How to Save Money Around the House

There are so many ways to save money around the house if you know where to find them. Check out these uncommon and frugal tips to save without much effort!Learning how to save money doesn’t always have to involve major lifestyle changes.

Sure, starting a budget and tracking your spending are great ways to start saving big money, but there are also all sorts of small savings to be found in your house or apartment if you know where to find them.

There are so many little things I do out of habit now to save money here and there, so here are a few easy tips to save money around the house.

In the Laundry Room

Clothes dryers are notoriously inefficient in their design, mainly because they suck up the “purchased” air inside your home (air that you pay to heat or cool), and shoot it back outside your home.

While I love the idea of hanging my clothes out to dry on a clothesline, I do realize it’s not everyone’s cup of tea.

Instead, try to wash and dry all of your laundry on the same day, while your dryer is continuously warm.

Close off the laundry room, especially in the summer when you want it cool inside, since dryers release so much heat. It’s also best to dry your clothes in the evening if you can, especially in the summer, so your A/C unit doesn’t have to overcompensate to cool your home.

If you’re ready to purchase a new dryer, opt for an energy efficient model with a sensor so you don’t feel the need to open your dryer constantly to see if your laundry is done.

Also, try not to over or under pack your dryer, both of which will result in less efficiency from your unit.

Or just suck it up and put up a clothesline! (Isn’t there something sweet and quaint about that, or is it just me?)

You can also forgo dryer sheets completely, especially if most of your laundry is made of natural fibers and not synthetic material.

This is something I recently changed in my own house, and I haven’t missed buying those laundry sheets one bit. I really have no idea why I was buying them in the first place! If you feel like you have to have them, you can actually use them at least twice before you throw them away.

In the Kitchen

Dishwashers are very efficient now, so often times it’s better to use it rather than running continuous hot water to hand wash a full load.

If you do use your dishwasher, air dry your dishes once the wash cycle is complete. If you run it after dinner, you can open it before you go to bed so the dishes can dry overnight and be ready to put away the next morning.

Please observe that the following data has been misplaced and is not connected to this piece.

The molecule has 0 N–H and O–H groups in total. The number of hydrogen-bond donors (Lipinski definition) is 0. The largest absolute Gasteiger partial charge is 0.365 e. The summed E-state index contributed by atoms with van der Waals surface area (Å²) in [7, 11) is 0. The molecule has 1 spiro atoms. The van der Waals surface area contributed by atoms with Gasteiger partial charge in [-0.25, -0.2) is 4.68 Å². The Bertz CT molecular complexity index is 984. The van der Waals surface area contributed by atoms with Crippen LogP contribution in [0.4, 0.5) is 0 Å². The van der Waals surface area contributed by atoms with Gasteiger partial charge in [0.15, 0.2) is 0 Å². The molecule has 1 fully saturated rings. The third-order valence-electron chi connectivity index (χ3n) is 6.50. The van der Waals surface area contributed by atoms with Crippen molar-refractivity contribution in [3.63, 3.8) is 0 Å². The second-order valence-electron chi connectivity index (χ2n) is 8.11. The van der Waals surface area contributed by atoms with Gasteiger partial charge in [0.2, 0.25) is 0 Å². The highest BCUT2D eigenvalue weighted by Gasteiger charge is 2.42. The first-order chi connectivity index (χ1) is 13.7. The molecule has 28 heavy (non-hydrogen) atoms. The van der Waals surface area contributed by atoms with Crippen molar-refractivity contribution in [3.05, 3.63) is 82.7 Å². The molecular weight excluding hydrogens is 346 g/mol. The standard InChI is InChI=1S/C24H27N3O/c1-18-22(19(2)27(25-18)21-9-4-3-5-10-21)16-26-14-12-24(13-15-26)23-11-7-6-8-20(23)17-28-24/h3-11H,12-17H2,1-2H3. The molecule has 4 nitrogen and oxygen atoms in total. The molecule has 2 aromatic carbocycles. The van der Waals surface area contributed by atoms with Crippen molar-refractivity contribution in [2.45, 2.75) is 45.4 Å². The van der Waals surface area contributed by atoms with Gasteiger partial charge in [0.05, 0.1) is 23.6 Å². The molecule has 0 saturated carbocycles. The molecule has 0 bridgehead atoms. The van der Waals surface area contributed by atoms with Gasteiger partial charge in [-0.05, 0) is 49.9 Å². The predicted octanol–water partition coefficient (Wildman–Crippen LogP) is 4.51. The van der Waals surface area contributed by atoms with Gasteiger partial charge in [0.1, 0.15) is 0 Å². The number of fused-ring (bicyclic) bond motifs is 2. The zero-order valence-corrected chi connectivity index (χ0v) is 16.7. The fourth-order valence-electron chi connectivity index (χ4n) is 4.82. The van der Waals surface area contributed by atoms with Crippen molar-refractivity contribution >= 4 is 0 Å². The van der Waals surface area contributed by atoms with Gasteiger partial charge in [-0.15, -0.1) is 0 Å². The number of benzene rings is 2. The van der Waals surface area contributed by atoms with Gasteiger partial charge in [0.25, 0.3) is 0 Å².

And just like your clothes dryer, be sure to not over pack your dishwasher. Loading your dishwasher too full prevents some dishes from being washed properly, which means you have to rewash many items. (Full disclosure: I am notorious for doing this in my own home!)

As for cooking, in the winter when you’re done baking with your oven and after you turn it off, leave it open so you can actually use that extra heat. (I’ve been known to warm my hands by the fire an open oven door in the winter.) There’s no sense in wasting it!

In the summer, rather than using your oven and adding unneeded heat to the inside of your home, try to grill outside more often. (After all, we know how fun it is to do everything outside in the summer!)

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Go Paperless in the Kitchen

One of my favorite things we’ve done recently is to go completely paperless in our kitchen. At first, I had no idea how to even approach this, so I figured it was best to jump in head first and figure it out along the way.

Such as Napkins…

The first step was to completely stop purchasing paper napkins. We only have three people in our household, but I found that we were somehow flying through paper napkins.

They aren’t terribly expensive, but I was sick of thinking about how many trees we were killing along the way.

Instead, we use cloth napkins everyday. There’s not really any added energy costs, either. The napkins are so small, I simply throw a couple in with each load of laundry I’m already doing. This reusable option has been so much better in my house!

…And Paper Towels

The next thing on the list was paper towels. We certainly had an addiction to them and they are expensive, so I stopped buying them and hid the remainder of the roll we already had in a lower cabinet.